Traditionally, Ford’s American mid size sedan platforms were developed, engineered, and sold exclusively within the United States. And for the previous two decades that sedan was the Taurus. The pitiful descent of the bull into rental car fodder easily justified the creation of a new nameplate, but it was still somewhat of a risky move, as any change away from an established nameplate can be.
Was this process radically different from past practices? Yes and no. The Fusion would not use a vehicle architecture from Ford. That was unorthodox. A Japanese company with a steady stream of Americans at the helm was also highly irregular. That was the situation when Mark Fields was appointed CEO of Mazda in 2000. Fields was indirectly responsible for the creation of the “Zoom-Zoom” ad campaign that put the company back on track in America. And its very likely he had a hand in the development of the 6 as well, which in some ways also makes him responsible for the Fusion. Ford’s oversight of Mazda created a Mazda that would later be used as the basis for a Ford. In an extremely roundabout way it was business as usual.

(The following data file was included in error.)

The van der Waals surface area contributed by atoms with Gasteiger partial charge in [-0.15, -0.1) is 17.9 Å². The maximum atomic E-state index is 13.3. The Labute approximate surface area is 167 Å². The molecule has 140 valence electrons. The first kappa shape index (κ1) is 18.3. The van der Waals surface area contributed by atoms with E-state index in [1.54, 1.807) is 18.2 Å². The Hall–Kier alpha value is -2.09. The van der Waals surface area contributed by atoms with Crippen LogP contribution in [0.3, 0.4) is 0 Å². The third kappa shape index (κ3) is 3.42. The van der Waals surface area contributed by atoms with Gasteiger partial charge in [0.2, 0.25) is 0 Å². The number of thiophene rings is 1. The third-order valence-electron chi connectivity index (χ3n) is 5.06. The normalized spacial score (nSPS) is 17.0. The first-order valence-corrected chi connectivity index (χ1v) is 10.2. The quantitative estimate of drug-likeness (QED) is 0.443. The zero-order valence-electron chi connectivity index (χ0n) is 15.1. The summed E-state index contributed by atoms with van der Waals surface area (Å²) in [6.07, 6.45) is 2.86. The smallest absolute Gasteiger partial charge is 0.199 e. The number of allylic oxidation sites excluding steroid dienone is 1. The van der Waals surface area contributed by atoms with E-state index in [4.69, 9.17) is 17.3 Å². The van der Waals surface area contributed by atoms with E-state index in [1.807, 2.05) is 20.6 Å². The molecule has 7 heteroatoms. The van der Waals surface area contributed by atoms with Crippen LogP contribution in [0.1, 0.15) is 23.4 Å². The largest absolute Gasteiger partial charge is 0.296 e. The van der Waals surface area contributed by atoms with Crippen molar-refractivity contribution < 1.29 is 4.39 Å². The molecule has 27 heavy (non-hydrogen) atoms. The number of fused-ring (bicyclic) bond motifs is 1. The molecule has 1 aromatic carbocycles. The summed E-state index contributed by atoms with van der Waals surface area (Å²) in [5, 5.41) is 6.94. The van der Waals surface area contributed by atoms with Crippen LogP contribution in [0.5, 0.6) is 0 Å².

The unconventional approach that characterized the Fusion’s development was a step forward for the company. Unfortunately, it also represented one step back. Throughout the 90’s and 2000’s Ford continually flirted with the idea of streamlining its expansive vehicle lineup only to do an abrupt about face. The C1 platform represented the apotheosis of Ford Motor Company’s power. Ford, Mazda, and Volvo jointly worked on the architecture, which produced vehicles like the 2003 Mazda 3, the 2004 Ford Focus, and the 2004 Volvo S40. All three vehicles retained the identities of their respective companies while raising the bar for the compact and luxury compact segments. The trio were never accused of being badge engineered.
North America never received Europe’s second generation Ford Focus. When CEO William Clay Ford Jr. asked why, Jim Padilla told him the product cycles just didn’t match up. He never pushed back. Beyond that, the Ford Jr. era seemed to only intensify the petty factionalism within Ford. That is probably why the third generation Mondeo was never considered for the American market. This is all covered in American Icon: The Fight To Save Ford Motor Company, where there is also an anecdote about Ford of Europe engineering vehicles in a way that would make them unable to be certified for sale in the United States.